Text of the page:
The crowns of trees serve as a home for boas, in which they spend most of their snake life, which is why they are called woody. And the life span measured for boas in the wild has not yet been precisely established, although in captivity it often exceeds the fifteen-year mark.

Now you know where the dog-headed boa lives, let’s see what he eats?

What does a dog-headed boa eat?

Photo: Dog-headed boa snake

Photo: Dog-headed boa snake

The question regarding the diet of dog-headed boas is very controversial. Many sources say that they feed only on birds that fly near reptiles. Herpetologists claim that this has not been scientifically proven, scientists report that often the remains of mammals are found in the stomachs of dead reptiles. There is another point of view regarding the menu of the dog-headed boa, which indicates its diversity, the snake, according to this opinion, preys on various living creatures:

  • small monkeys;
  • lizards;
  • possums;
  • bats;
  • all kinds of rodents;
  • feathered (parrots and passerines);
  • small pets.

An interesting fact: Boa constrictors hunt from ambush, hiding in the crown of trees, they hang on branches. Once a prey is located, the green will lunge downward to grab it right off the ground. With the help of long teeth, the boa constrictor easily holds the caught victim to the canopy, using its signature choke hold. Sometimes it takes more than one hour to swallow prey.

It has been observed that young snakes live a tier lower than their more mature counterparts, so lizards and frogs often serve as food for them.

Dog-headed boas living in captivity are often naughty, refusing the offered food, so they have to be fed artificially. In a terrarium, greens are transferred to feeding on rodents. A mature individual is treated once every three weeks, and young people eat more often – after 10 or 14 days. The thickness of the rodent carcass offered to the boa constrictor should not be more than the thickest part of the reptile, otherwise the snake will regurgitate an overly large snack. Accustomed to eating rodents, domesticated boas feed on them all their lives.

Peculiarities of character and lifestyle

Photo: Doghead boa teeth

Photo: Doghead boa teeth

The dog-headed boa is the most arboreal of all arborescens. He spends around the clock on the branches, hunting, resting, eating, looking for a sexual partner, multiplying and even giving birth to offspring. The reptile wraps itself around the branch like a green spiral, its head lies along the knot, and half-rings of its body hang from both sides. Almost the whole day the position of the body remains unchanged. The tail of the boa constrictor is very tenacious and strong, so it is not in danger of falling, it can deftly and with lightning speed maneuver in the thick of the crown.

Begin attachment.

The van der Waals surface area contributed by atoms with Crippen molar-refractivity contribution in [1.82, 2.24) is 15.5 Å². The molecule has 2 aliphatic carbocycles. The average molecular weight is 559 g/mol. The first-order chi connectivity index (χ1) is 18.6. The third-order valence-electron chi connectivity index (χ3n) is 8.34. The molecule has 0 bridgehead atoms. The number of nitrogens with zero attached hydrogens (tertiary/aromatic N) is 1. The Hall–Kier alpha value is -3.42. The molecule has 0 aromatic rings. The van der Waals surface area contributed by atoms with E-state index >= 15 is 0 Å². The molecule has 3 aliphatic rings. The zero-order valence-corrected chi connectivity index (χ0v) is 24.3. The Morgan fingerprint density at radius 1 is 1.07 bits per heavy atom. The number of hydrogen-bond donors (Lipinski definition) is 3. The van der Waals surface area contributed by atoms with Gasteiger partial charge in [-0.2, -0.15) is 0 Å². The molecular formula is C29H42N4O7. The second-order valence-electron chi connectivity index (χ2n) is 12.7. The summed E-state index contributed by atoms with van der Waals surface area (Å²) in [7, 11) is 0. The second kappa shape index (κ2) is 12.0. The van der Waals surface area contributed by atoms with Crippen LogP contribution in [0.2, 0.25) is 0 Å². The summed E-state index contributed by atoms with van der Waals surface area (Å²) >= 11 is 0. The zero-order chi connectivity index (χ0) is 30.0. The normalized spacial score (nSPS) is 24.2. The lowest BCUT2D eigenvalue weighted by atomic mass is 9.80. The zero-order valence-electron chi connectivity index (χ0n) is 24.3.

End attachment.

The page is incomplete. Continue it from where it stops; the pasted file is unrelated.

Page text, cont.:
Tree reptiles begin to become active at twilight, and spend the day in a shady crown. Sometimes they descend to the ground, doing this in order to take sunbaths. A snake’s potential prey is detected due to its sharp vision and temperature-sensitive receptor pits located above the upper lip. Reptiles use their forked tongue as a scanner, checking the space around. Boa constrictors use all these devices, because. weakly pick up sounds, having no auditory openings on the outside and having an underdeveloped middle ear, however, this is typical of all snakes.

The boa constrictor from the terrarium is also located on specially equipped branches and begins to eat when it gets dark. The process of molting in emerald occurs annually two or three times. The very first time little boas molt just a week after birth.

If we talk about the nature of this reptile, then it is not as attractive as its appearance. It has been noticed that reptiles living in a terrarium have a rather nasty character, they are picky and very selective in food, and they can bite so hard with their long teeth that sometimes they even affect nerves. The attack occurs at lightning speed and is repeated more than once. So, for inexperienced naturalists, it’s better not to pick up a doghead, because you need to know how to hold it correctly.

Social Structure and Reproduction

Photo: Dog-headed Boa

Photo: Dog-headed boa

Female dog-headed boas do not lay and incubate eggs, because they are ovoviviparous. Males become sexually mature closer to three or four years of their lives, and females a little later – to four or five. The wedding snake season begins in December, and it continues until March.

All mating games, dates and copulations take place right in the crown of trees. During this period, the boas are not up to food, the gentlemen curl around the lady of the heart, trying to position her exactly in their direction. Often there are duels between them, in which the victorious groom is revealed, and he gets the heart of the young lady. the strongest rival, who will excite the lady of the heart by rubbing against her torso and lightly scratching with the help of her back claws (rudiments).

The female, who is in position, does not eat anything until the very birth of the offspring. She can only have a snack in the first two weeks from the moment of conception. The embryos develop in utero, nourished by egg yolks. They leave the eggs when they are still inside the mother’s body, and at the time of birth they are covered with a thin film, which is almost instantly torn. Newborn snakes with the yolk sac are connected by an umbilical cord, which breaks on the second – fifth day after birth.